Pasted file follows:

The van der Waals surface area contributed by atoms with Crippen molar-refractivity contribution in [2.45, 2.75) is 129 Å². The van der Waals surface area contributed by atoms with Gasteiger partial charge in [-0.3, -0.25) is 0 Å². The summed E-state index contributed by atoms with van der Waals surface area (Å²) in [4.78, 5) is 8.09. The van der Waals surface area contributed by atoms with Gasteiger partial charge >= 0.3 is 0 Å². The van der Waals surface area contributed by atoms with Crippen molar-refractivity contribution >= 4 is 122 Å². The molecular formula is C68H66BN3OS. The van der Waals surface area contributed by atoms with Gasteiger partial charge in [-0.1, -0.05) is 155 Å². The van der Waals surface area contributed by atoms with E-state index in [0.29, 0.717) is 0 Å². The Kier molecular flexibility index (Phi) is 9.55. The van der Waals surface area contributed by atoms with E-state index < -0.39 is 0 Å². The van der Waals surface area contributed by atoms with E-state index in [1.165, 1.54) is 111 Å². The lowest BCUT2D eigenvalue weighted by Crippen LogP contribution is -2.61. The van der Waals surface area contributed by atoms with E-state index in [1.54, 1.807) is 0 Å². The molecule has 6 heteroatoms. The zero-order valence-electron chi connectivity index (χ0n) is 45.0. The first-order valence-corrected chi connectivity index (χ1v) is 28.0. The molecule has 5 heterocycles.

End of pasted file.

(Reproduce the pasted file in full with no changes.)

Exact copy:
The van der Waals surface area contributed by atoms with Crippen molar-refractivity contribution in [2.45, 2.75) is 129 Å². The van der Waals surface area contributed by atoms with Gasteiger partial charge in [-0.3, -0.25) is 0 Å². The summed E-state index contributed by atoms with van der Waals surface area (Å²) in [4.78, 5) is 8.09. The van der Waals surface area contributed by atoms with Gasteiger partial charge >= 0.3 is 0 Å². The van der Waals surface area contributed by atoms with Crippen molar-refractivity contribution >= 4 is 122 Å². The molecular formula is C68H66BN3OS. The van der Waals surface area contributed by atoms with Gasteiger partial charge in [-0.1, -0.05) is 155 Å². The van der Waals surface area contributed by atoms with E-state index in [0.29, 0.717) is 0 Å². The Kier molecular flexibility index (Phi) is 9.55. The van der Waals surface area contributed by atoms with E-state index < -0.39 is 0 Å². The van der Waals surface area contributed by atoms with E-state index in [1.165, 1.54) is 111 Å². The lowest BCUT2D eigenvalue weighted by Crippen LogP contribution is -2.61. The van der Waals surface area contributed by atoms with E-state index in [1.54, 1.807) is 0 Å². The molecule has 6 heteroatoms. The zero-order valence-electron chi connectivity index (χ0n) is 45.0. The first-order valence-corrected chi connectivity index (χ1v) is 28.0. The molecule has 5 heterocycles.